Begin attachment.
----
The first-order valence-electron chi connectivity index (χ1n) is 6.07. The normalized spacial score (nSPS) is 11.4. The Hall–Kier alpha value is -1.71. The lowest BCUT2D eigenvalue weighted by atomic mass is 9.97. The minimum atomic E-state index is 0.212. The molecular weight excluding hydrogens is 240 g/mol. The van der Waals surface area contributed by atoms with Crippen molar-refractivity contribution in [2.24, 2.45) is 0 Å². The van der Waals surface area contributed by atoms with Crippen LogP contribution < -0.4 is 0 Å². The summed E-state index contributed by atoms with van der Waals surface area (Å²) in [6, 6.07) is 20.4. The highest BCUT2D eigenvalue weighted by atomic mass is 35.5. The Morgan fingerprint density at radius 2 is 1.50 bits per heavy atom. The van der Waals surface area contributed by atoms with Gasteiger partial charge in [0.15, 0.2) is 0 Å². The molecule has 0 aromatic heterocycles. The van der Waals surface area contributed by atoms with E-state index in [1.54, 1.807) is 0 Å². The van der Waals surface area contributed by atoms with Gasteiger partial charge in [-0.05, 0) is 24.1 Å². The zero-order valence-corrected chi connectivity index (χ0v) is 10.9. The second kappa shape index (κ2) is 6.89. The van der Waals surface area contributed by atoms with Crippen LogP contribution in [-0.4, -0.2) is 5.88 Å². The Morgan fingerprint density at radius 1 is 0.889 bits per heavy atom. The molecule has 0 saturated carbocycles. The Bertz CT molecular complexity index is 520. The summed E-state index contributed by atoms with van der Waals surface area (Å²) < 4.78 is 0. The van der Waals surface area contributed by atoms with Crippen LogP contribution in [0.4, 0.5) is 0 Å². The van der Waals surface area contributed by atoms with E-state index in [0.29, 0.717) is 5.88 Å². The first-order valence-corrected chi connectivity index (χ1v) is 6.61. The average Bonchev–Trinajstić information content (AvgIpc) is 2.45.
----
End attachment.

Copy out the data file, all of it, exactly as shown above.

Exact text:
The first-order valence-electron chi connectivity index (χ1n) is 6.07. The normalized spacial score (nSPS) is 11.4. The Hall–Kier alpha value is -1.71. The lowest BCUT2D eigenvalue weighted by atomic mass is 9.97. The minimum atomic E-state index is 0.212. The molecular weight excluding hydrogens is 240 g/mol. The van der Waals surface area contributed by atoms with Crippen molar-refractivity contribution in [2.24, 2.45) is 0 Å². The van der Waals surface area contributed by atoms with Crippen LogP contribution < -0.4 is 0 Å². The summed E-state index contributed by atoms with van der Waals surface area (Å²) in [6, 6.07) is 20.4. The highest BCUT2D eigenvalue weighted by atomic mass is 35.5. The Morgan fingerprint density at radius 2 is 1.50 bits per heavy atom. The van der Waals surface area contributed by atoms with Gasteiger partial charge in [0.15, 0.2) is 0 Å². The molecule has 0 aromatic heterocycles. The van der Waals surface area contributed by atoms with E-state index in [1.54, 1.807) is 0 Å². The van der Waals surface area contributed by atoms with Gasteiger partial charge in [-0.05, 0) is 24.1 Å². The zero-order valence-corrected chi connectivity index (χ0v) is 10.9. The second kappa shape index (κ2) is 6.89. The van der Waals surface area contributed by atoms with Crippen LogP contribution in [-0.4, -0.2) is 5.88 Å². The Morgan fingerprint density at radius 1 is 0.889 bits per heavy atom. The molecule has 0 saturated carbocycles. The Bertz CT molecular complexity index is 520. The summed E-state index contributed by atoms with van der Waals surface area (Å²) < 4.78 is 0. The van der Waals surface area contributed by atoms with Crippen LogP contribution in [0.4, 0.5) is 0 Å². The van der Waals surface area contributed by atoms with E-state index in [0.29, 0.717) is 5.88 Å². The first-order valence-corrected chi connectivity index (χ1v) is 6.61. The average Bonchev–Trinajstić information content (AvgIpc) is 2.45.